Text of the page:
9 CHAPTER 2 Research Approach This research was done in a multi-phase approach. The Credential Synthesis main goal of Phase I was to understand the existing creden- The research team compiled all security credentialing lit- tialing system as it relates to persons who transport hazardous erature in the Virginia Tech Transportation Institute (VTTI) materials, and determine the feasibility of a consolidated cre- HazMat library. This effort was supplemented by a national dential within that system. This first phase involved the exam- and international review of Internet resources, academic arti- ination of the current credentialing processes at their basic levels cles, and other public information sources with the objective to understand each credential's elements (e.g., security attri- of determining the underlying credentialing processes and butes, related costs, time to acquire) and associated strengths regulatory requirements for each credential. and weaknesses. This elemental analysis approach provided To augment the information, the research team assembled the data blocks necessary for generating and evaluating a technical advisory group (TAG). The group was comprised consolidated credential options in Phase II. of seven members with varied experience in the different modes Phase II was dependent on the results of Phase I and the of transportation or credentialing. Each TAG member was feasibility of consolidating credentials. Phase II consisted of a selected because of a direct role or related experience with single task to develop potential options for consolidating cre- credentialing and is listed below with a brief description of dentials for persons who transport hazardous materials, and their relevance to this effort. evaluating the strengths and weaknesses associated with each potential option. Tasks were organized as follows (note, Task John Smith has applied for, and used, HazMat credentials 5 was to produce the interim report and is not considered and is familiar with the application process. part of the research approach for Phase I): Karen Chappell is responsible for the state issuance and regulation of HazMat credentials. Task 1 (Phase I) Lt. Sal Castruita is on the security team of the Virginia Port Identify credentials and credential elements. Authority. Task 2 (Phase I) Wiley Mitchell was selected because of his understanding Conduct time and cost analysis. and knowledge of the purpose of the legal aspects of cre- Task 3 (Phase I) dentialing for the Norfolk Southern Railroad. Conduct regulatory analysis. Jim Wilding was chief executive officer (CEO) of the Met- Task 4 (Phase I) ropolitan Washington Airports Authority and is aware of Determine feasibility of consolidation. the risks involved and the reasons for credentials that are Task 6 (Phase II) necessary in order to access commercial airports. Develop and evaluate options for consolidation. Walter Witschey is the current president of the Virginia Rail Policy Institute and has access to numerous individuals and organizations associated with the freight rail industry. Phase I Dale Bennett is the president of the Virginia Trucking Asso- The research team developed and followed the flow chart ciation and has access to carriers and drivers involved in shown in Figure 2-1 to complete Phase I tasks. After identify- HazMat shipping. ing the credentials, the research team analyzed data in three key areas: Elemental Analysis, Time and Cost Analysis, and A short biography of each member is provided in Appen- Regulatory Analysis. dix A.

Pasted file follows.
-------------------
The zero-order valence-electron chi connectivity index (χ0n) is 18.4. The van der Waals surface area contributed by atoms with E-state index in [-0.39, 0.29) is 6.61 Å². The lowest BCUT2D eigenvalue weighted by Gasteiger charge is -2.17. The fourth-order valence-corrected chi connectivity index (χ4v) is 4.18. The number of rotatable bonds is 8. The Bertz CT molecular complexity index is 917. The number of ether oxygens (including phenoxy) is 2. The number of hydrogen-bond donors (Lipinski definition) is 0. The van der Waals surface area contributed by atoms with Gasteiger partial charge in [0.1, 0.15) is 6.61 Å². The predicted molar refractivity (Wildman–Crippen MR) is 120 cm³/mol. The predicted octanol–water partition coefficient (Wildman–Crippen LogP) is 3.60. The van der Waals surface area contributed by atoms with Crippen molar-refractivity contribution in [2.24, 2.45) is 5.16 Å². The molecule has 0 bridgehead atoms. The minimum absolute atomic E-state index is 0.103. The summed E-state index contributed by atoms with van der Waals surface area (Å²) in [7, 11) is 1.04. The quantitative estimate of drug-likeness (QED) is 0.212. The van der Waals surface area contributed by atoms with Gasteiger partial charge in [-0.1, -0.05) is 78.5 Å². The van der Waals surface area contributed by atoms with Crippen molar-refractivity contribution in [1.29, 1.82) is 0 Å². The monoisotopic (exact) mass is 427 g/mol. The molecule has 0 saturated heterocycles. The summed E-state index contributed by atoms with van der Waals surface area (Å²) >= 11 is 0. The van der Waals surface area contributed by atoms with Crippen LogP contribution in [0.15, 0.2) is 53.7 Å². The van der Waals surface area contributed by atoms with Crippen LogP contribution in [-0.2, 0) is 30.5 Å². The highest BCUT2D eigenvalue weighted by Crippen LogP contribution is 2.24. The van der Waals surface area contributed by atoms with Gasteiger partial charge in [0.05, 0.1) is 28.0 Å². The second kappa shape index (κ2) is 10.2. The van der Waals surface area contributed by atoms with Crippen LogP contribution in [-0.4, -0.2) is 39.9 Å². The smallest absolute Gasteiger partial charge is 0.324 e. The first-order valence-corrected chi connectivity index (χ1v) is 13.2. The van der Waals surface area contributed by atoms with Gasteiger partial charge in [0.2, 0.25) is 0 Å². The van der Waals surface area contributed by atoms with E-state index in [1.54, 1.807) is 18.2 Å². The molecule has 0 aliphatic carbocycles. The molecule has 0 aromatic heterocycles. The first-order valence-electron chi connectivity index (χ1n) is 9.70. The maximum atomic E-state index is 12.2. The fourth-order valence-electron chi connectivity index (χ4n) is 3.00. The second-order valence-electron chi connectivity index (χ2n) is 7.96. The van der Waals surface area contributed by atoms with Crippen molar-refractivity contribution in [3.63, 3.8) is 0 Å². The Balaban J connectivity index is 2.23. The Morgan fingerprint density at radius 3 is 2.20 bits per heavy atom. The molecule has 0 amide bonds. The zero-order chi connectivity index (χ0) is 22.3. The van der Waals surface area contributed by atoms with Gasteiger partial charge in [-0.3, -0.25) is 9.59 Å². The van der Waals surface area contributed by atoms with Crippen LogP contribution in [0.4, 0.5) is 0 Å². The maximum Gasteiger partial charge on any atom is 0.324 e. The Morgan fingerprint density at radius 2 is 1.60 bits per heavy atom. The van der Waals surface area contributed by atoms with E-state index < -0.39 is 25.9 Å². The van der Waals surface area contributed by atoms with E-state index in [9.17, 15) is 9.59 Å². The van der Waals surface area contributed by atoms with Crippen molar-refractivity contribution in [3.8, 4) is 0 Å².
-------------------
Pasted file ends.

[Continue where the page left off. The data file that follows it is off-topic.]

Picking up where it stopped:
OCR for page 9